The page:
What’s wrong with bitterness and self-pity?
In my blog excerpted here Monday, I referred to the fact that Americans themselves – ourselves; I am American and live in America – “will soon be on the receiving end of drone surveillance.” (It turns out we already are. See this Los Angeles Times article about how a man and his family in the remote state of North Dakota were arrested in June with the help of a Predator drone.) My piece elicited this comment from one anonymous Dawn reader: “Life is unfair. Drone victims are not going to get any satisfaction in this world. If this is all they get, this will have to do. After all, it is these ‘innocent’ Americans which enable drones with votes, taxes, and opinion polls.”
The comment’s bitter tone is strikingly reminiscent of the many comments on an article I published in the summer of 2010, in which I tried to enlist the human sympathy of Americans for victims of the horrific flooding in Pakistan. Here’s a representative response to that article:
“Every year, the United States sends billions of dollars aiding Pakistan from [sic] their own people who are trying to bring down the Pakistani government and turn their country into a brutal dictatorship run by thugs that claim they speak in the name of God. Our thanks? Nothing but demands for more money that we cannot afford. In return for the help we have provided, Pakistan allows people who are actively trying to destroy our country to operate, train and plan inside their borders. Those that are not directly supporting al Qaeda and similar groups passively do nothing to stop them. So, like many others, I just have a very difficult time caring.”
What’s wrong with this picture? Both writers – Pakistani and American – are indulging themselves with self-pity and a willful refusal to acknowledge each other’s humanity. It’s an unedifying spectacle, on both sides of the looking-glass. And what’s notable about the self-pity is that it’s not even properly personal, but nationalist. We see the human suffering on our own side all too easily, and just as easily reduce many millions of people into mere cogs in the other side’s state machine. This truly is pitiable, because it’s inconsistent with any individual’s self-respect.
Identify your own interests uncritically with those of the state – any state – and you will inevitably end up both betrayed and brutalised. As George Orwell wrote in a great essay from which I keep finding myself quoting: “The abiding purpose of every nationalist is to secure more power and more prestige, not for himself but for the nation or other unit in which he has chosen to sink his own individuality.” Nationalism in any form is anathema to humanity. I fear this is what we’re dealing with today, in both America and Pakistan.
You might have noticed that since September I’ve been appearing more often on Dawn.com, but that some of my contributions are excepts from articles that appear in full on my own website. The way it works is that, starting in late September, my editor and I agreed that instead of writing once a week on issues relating directly to Pakistan, I will do that on the first and third Fridays of every month and, in addition, publish every Monday on my own site a column about American topics, which Dawn.com will excerpt.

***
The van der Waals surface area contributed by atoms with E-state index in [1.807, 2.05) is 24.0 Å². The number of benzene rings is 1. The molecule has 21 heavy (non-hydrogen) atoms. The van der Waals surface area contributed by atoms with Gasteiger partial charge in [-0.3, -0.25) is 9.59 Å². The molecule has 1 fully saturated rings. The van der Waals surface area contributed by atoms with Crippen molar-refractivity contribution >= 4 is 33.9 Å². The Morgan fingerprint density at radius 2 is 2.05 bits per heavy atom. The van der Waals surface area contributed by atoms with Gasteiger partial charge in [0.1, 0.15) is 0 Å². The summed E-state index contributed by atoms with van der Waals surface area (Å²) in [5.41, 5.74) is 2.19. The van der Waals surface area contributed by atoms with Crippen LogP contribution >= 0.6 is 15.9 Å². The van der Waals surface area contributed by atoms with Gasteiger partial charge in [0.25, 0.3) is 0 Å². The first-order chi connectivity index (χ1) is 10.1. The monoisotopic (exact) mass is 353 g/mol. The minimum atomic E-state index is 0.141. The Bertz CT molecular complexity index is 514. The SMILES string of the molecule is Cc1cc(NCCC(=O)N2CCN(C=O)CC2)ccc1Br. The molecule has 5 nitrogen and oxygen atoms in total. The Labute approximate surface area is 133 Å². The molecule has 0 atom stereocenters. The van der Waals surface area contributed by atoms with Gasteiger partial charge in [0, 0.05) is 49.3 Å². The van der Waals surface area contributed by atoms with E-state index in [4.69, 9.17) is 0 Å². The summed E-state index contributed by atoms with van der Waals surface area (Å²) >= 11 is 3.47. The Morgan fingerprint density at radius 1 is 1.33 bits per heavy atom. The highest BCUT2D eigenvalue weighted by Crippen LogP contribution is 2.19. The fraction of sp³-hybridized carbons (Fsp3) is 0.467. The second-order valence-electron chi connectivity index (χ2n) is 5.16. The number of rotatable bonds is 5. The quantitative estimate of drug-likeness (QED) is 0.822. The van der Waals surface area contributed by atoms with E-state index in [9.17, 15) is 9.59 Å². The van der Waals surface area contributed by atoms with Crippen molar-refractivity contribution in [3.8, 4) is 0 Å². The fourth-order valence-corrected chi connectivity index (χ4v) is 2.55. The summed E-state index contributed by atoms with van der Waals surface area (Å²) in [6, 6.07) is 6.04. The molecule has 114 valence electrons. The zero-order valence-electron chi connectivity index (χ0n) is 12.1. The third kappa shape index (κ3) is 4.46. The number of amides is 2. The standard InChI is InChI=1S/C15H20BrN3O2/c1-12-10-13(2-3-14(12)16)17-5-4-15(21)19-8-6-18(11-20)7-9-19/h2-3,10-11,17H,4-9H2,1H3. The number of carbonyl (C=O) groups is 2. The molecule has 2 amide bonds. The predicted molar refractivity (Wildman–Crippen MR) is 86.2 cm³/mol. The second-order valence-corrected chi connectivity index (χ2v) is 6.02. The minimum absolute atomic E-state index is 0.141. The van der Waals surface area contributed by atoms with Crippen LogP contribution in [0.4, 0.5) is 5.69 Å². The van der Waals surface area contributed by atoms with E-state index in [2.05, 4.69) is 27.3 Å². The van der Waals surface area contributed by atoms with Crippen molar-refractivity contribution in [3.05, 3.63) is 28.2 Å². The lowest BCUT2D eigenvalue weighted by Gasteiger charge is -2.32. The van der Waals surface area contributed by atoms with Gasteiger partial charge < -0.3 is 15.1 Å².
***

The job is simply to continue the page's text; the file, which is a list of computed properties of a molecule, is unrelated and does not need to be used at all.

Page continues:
My American column is ironically titled “Home Free,” which will also be the title of a book I’m planning to write next year subtitled “An American Road Trip.” I bring it to your attention now because its purpose is consistent with – in fact identical to – the purpose of all my writing on Pakistan: to help sustain humanity and undermine nationalism. Nationalism’s tactic is always to score cheap points on behalf of “us” by simplifying and reducing – dehumanising – “them”. This is ultimately not very interesting, and George Orwell (and others) saw through it a long time ago, but it’s surprisingly durable, because people are all too gullible. So it needs to be undermined anew in every generation.
While I am American – rather, because I’m American – I claim the right that my country’s founders explicitly acknowledged, to disagree with and even to work against the intentions of its government. Nothing is more dispiriting, or aggravating, to me than when Pakistanis lecture or abuse me personally simply because I’m American, unfairly assuming that I must support American actions or state policy, or that I’m fair game even if I don’t. I don’t do that to you, and I go out of my way to urge other Americans not to do it to you – so please don’t do it to me or to the millions of hapless Americans who, yes, “enable drones with votes, taxes, and opinion polls,” but in most cases know not what they do. They need to be educated, not disdained and dehumanised. I don’t support American state policy, but I do love and cherish my own society (warts and all), just as you love yours (warts and all).
A postscript on a related subject: a Pakistani reader, Mahvesh Khan, has written a thought-provoking guest article at my invitation, responding to one of my own recent articles about Greg Mortenson. “If money is being sunk into development projects,” Mahvesh writes, “I would suggest that the citizens themselves ensure that the project is actually carrying out the work it is supposed to be doing. Physical verification of that work, and an impact analysis, would be good ideas. After all, it’s hard-earned money. Why waste it?” I invite you to read, share, and comment on Mahvesh’s article, “It is indeed about Greg Mortenson.”
The views expressed by this blogger and in the following reader comments do not necessarily reflect the views and policies of the Dawn Media Group.